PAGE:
Oct 23, 2012

Autumn Sunna

Hail Sunna,
 Goddess whose light shines 
even more gloriously
as it fades 

 Bright hearth of Midgard,
Warmth of our world

We honor you, Golden One.


Oct 14, 2012

Sunday School Ragnarok

Lately, I've been dealing with a non-serious but annoying illness that refuses to let up. This might be the only October post.

I recently found an article on the "Twilight of the Gods" that is well worth a read. I think that Ragnarok is a very important subject, but for different reasons than may first be apparent. Quite frankly, it seems to me that the story of Ragnarok all to quickly becomes a distraction--or worse, an actual impediment to devotion. This effect is not limited to one "side" of the spectrum or another. I revere Loki, but if I want to add a jaw-ache to my already existing sickness, I need only read some of the individual Lokian takes on Ragnarok and on Balder in particular.

It is a beautiful thing to be passionate about one's Gods. I don't doubt for a moment that when one has a deep, personal connection with a Deity, one may share in profound and intensely emotional impressions and revelations. A devotee may be asked--or at least sincerely believe that he or she is being asked--to share these experiences. However, everything exists in its context. As Uncle Thor aptly puts it, our Gods and Goddesses are not big men and women in the sky. We may love and adore the very human sides They show us, but They are also Holy and Transcending.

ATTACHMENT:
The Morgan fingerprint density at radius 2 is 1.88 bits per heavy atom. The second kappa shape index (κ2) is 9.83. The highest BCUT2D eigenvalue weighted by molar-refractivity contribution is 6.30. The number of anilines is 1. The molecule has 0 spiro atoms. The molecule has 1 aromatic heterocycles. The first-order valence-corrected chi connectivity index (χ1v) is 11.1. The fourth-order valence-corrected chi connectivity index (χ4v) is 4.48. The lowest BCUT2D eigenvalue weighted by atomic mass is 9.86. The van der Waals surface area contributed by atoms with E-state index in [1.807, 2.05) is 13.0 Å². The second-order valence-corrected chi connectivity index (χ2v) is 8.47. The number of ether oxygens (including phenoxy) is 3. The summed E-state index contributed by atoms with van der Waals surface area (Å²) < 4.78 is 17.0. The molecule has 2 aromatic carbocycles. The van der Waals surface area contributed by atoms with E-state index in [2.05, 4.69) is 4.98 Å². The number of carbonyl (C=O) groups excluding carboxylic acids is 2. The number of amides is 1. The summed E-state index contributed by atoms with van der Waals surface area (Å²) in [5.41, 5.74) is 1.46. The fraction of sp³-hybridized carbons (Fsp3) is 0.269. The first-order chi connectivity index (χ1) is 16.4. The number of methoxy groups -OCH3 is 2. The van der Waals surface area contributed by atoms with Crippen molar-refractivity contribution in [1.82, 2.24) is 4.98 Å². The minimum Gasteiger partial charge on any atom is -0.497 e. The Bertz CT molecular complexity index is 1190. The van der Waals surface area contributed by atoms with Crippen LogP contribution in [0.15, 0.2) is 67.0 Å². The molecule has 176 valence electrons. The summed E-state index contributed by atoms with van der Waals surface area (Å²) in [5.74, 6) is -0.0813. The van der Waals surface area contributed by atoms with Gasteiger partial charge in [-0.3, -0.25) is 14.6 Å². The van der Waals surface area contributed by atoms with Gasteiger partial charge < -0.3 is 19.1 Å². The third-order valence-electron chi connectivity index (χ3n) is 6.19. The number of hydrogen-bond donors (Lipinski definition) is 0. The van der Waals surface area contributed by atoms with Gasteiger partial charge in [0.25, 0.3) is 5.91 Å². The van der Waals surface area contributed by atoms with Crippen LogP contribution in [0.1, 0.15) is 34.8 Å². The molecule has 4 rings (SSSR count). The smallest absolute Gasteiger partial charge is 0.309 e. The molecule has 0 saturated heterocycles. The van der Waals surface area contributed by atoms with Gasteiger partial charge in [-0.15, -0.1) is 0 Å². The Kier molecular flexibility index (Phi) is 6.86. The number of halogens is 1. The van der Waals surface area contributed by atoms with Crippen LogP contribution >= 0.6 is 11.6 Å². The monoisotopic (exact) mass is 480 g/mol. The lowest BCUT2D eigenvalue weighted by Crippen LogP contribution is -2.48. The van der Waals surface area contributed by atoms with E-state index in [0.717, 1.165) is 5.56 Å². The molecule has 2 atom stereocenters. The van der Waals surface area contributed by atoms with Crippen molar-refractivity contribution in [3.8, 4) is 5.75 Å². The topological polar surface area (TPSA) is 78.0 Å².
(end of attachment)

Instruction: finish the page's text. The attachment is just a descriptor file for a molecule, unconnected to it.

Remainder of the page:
Among us mortals, the Ragnarok tale can be a lot like Bolverk's hone. It can cause more grief than it is worth. Really, who benefits from understanding time as a linear march toward an inexorable apocalypse? Not us. Polytheists don't need a final purge. We don't live in an utterly lost and tainted Cosmos. John Michael Greer discusses this subject quite eloquently in his book "A World Full of Gods: An Inquiry into Polytheism." Meanwhile, some forms of strict monotheism do require annihilation. The wheat and the chaff must be separated.

We can toss about hypothesis after hypothesis on Ragnarok. Many of those hypotheses will be touched by all sorts of influences that have little or nothing to do with the Gods. Our Gods are wise. They are not short-sighted. They know--often far better than we do--what is required for balance. The way forward is to trust and respect Them in the here and now.